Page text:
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Muscular Dystrophy

There is a group of muscle diseases and disorders, which are called muscular dystrophy that are genetically transmitted.

Perhaps one of the best known muscle dystrophies is the Duchenne dystrophy, which is X-linked and recessive. It is typical for this muscle dystrophy to lead to progressive weakness in the upper arm and thigh muscles. The muscle fibers are destroyed and replaced with connective tissue.

It occurs mostly in males and affects 1 in 3000 live male births.


The weakness begins to show in boys starting at the age of 3 to 7 years. It progresses relentlessly with symptoms of muscle weakness and frequent falls. The pelvic muscles are affected first, but later the shoulder muscles also are affected. Difficulties are encountered walking upstairs and getting up from a sitting position.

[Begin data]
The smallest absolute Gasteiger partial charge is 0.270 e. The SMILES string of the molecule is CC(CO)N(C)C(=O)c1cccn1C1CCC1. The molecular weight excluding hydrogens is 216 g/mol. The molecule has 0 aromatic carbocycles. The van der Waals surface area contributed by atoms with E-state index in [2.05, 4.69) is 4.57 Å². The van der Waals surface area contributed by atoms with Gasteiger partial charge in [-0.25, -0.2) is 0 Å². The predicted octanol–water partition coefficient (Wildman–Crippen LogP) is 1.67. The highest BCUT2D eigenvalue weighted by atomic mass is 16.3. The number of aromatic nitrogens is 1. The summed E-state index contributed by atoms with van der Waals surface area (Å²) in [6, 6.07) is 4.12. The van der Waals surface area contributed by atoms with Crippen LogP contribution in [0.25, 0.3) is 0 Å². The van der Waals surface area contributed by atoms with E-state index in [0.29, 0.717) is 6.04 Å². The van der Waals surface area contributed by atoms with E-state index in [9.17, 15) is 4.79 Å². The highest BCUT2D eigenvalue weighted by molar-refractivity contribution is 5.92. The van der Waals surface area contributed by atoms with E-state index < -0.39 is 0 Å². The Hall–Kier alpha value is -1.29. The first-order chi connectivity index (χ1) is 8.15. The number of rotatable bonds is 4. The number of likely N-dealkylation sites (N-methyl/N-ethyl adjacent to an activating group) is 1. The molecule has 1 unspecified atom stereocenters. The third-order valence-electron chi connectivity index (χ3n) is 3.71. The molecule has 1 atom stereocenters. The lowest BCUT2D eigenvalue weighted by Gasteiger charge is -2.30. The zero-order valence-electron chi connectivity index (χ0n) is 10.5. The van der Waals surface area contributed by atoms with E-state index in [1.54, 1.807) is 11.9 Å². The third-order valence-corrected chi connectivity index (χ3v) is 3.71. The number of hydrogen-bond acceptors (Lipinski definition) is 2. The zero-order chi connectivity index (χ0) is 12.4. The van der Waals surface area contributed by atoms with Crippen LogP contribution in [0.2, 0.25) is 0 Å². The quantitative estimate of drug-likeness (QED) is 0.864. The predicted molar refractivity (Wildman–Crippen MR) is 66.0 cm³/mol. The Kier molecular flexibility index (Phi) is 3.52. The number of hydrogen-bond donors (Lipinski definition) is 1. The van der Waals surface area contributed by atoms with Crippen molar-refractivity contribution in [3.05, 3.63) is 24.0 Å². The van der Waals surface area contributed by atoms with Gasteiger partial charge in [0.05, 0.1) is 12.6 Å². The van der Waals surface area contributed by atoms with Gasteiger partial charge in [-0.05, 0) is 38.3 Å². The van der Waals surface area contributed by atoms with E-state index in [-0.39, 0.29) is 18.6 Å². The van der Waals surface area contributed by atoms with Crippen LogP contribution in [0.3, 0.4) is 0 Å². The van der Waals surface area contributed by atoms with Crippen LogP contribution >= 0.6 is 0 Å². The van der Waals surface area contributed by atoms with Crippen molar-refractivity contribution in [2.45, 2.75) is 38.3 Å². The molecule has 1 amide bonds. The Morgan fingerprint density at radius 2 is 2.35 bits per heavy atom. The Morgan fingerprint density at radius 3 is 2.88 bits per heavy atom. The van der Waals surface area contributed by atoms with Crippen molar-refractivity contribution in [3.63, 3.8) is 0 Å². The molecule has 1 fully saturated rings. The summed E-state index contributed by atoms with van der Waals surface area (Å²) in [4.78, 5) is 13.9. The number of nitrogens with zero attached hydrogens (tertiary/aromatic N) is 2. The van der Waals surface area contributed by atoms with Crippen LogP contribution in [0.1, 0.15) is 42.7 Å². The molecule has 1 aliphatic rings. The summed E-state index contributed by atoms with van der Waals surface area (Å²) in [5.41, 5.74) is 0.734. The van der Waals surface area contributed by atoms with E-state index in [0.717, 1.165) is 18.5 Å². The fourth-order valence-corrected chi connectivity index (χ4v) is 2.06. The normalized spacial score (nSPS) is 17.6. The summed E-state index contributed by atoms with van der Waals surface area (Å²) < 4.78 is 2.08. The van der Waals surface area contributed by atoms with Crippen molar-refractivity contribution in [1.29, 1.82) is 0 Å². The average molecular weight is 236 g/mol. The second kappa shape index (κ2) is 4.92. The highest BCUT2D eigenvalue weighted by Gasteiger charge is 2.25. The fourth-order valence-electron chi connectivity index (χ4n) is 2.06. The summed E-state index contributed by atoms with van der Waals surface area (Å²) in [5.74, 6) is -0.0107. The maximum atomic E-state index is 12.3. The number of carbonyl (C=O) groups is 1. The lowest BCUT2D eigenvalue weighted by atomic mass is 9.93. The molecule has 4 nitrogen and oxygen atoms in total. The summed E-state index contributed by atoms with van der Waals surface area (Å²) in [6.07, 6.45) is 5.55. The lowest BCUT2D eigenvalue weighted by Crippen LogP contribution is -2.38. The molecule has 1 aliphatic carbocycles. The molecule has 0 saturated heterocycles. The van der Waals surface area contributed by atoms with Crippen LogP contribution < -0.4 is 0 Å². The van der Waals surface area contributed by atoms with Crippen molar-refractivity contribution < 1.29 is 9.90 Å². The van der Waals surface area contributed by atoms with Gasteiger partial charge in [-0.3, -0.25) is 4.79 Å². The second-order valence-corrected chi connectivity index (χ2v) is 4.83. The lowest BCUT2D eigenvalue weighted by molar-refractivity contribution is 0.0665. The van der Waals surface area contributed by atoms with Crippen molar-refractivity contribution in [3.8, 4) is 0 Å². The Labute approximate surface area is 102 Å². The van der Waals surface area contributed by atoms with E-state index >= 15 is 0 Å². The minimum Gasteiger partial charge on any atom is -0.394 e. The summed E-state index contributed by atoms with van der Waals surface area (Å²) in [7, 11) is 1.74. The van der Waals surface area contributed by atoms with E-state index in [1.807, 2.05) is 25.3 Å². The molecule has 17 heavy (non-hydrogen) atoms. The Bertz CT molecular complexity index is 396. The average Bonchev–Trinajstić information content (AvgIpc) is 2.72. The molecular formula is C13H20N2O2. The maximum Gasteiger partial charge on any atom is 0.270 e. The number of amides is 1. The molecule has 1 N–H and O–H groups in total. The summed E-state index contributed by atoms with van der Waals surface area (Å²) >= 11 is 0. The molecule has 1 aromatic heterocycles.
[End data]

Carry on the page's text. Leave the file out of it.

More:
Diagnostic Tests

Muscle biopsies for special histological studies are usually the decisive tests confirming the clinical diagnosis.

 Muscular Dystrophy

Muscular Dystrophy


Unfortunately there is no treatment that is effective. The prognosis is poor with most patients getting wheelchair bound by the time they are 10 to 12. The breathing muscles are eventually affected as is the heart muscle leading to premature death by the age of 18 to 20 for most patients. Patients die of lung infections, aspiration pneumonia,respiratory failure, heart arrhythmias and heart failure.

A less severe variant of muscle dystrophy is the Becker muscular dystrophy where patients may survive until the age of 35 to 40.



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Last modified: November 10, 2014

This outline is only a teaching aid to patients and should stimulate you to ask the right questions when seeing your doctor. However, the responsibility of treatment stays in the hands of your doctor and you.